Friday, May 28, 2010

Wild Creatures and Succulent Plants

As I was moving four bleeding heart plants from the backyard to the frontyard (and turning them into seven plants), I found a weird looking thing in the ground under each plant. I then had to poke at it with my gloved hand, wondering if it was alive. When it twitched, I knew the answer was Yes! After my internal freaking out subsided, I went on an internet search to determine what it was.

I figured it was a chrysalis of some sort, and with Eric's help and that of What's that Bug?, we narrowed it down to images like this and decided it was the pupa of a hummingbird moth. Yeah, click on that first link and TRY not to get the heebie jeebies! (I don't recommend doing this while having lunch.) Now imagine if you poked that pupa and it moved. Aiee! Since I know that I do have hummingbird moths all summer, I'm certain that's what it is. The pupa didn't have a "horn" on it, so I'm pretty certain it isn't a tomato hornworm pupa. It might be a Nessus or a Clearwing. Who knows?!

I've also been visited by raccoons, now that I have a feeder filled with sunflower seeds outside. The first day after I filled it, I found that they'd taken the feeder and the hook straight out of the tree I'd had it in originally and dragged the feeder over by the deck. I decided the feeder would be safer from Masked Bandits if I put it on the deck, so I put it right next to the back door. Wouldn't you know it? The very next morning that thing was on the deck with the bottom pulled off and all the seeds gone. Now I've taken to bringing it in at night, when I take my plants in (It's still not warm enough at night to leave my tomato plants out...yet.). Last night, at only 9 pm, I went to go check on the feeder. Domino was sitting by the door and hissed as I walked up...but not at me. Outside, the feeder was swinging, as if something had just been there, trying to get some seeds. I walked further onto the deck and saw a big old raccoon scampering across the yard.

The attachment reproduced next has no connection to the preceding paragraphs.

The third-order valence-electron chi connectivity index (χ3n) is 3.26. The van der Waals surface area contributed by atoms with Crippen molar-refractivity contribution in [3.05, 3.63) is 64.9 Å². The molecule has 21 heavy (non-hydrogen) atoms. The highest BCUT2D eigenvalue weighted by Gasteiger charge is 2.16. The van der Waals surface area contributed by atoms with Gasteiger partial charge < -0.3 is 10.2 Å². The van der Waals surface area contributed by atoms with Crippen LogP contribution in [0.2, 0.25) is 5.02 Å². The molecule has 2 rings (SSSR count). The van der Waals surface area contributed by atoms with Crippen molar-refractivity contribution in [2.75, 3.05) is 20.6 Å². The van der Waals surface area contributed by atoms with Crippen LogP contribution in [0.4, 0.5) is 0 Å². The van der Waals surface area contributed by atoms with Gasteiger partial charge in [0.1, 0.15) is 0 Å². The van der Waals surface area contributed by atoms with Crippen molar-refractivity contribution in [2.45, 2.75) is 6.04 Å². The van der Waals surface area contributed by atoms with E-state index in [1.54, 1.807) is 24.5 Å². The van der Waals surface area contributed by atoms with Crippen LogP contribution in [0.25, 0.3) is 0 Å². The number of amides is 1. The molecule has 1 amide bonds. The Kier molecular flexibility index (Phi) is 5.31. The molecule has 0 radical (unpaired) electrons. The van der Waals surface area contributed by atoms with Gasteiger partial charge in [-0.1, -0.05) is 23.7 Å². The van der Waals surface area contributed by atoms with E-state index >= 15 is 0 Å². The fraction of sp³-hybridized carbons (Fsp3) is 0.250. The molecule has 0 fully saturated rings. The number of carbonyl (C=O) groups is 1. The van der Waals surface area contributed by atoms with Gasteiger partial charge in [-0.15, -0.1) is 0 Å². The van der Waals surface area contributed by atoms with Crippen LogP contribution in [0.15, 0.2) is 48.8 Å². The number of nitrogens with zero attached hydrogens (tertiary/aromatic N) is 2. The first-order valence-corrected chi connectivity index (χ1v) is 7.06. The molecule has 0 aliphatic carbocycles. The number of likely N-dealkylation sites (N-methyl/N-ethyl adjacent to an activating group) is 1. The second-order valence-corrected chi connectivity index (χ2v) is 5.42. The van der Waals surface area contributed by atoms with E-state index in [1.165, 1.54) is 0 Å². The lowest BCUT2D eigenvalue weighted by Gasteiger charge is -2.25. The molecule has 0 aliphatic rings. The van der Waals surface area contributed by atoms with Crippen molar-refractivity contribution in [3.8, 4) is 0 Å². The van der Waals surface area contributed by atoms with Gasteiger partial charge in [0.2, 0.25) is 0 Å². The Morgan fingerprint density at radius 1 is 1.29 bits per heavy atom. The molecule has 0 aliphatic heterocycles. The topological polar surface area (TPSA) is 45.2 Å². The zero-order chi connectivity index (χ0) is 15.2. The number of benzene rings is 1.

So now I have to bring the feeder in at sunset, I think.

Right after bringing the feeder in, I went around front to go get the mail and saw a hummingbird moth! On my new honeysuckle!
Honeysuckle 'Scentsation' (Lonicera periclymenum)

Honeysuckle sans hummingbird moth. It was nighttime and I had no camera. Sorry!

So far, this honeysuckle is standing up to its name! It has a fantastic fragrance and is just covered in blooms. I'm likin' it!

While I was admiring the moth, the raccoon came clambering over the low wall to my backyard and ran into the open space across the street. No snacks for you, buddy!

Little bugger.

I know he'll be back. And he'll probably bring friends. ACK!

Still no hummingbirds to be found in my yard, but it's just a matter of time before I run across them, I'm sure.s

As I mentioned previously, I'm on a succulent bender. Here's proof of how bad it's gotten this year:

One giant pot that started with a set of 5 plants I bought at the DBG annual plant sale and then added to it with my cuttings from last year's selection of plants and a handful of new purchases.
Monster succulent pot. This this is about 24" across. It's on wheels. And no, I don't know how I'll store it indoors in the winter! That's a problem for October!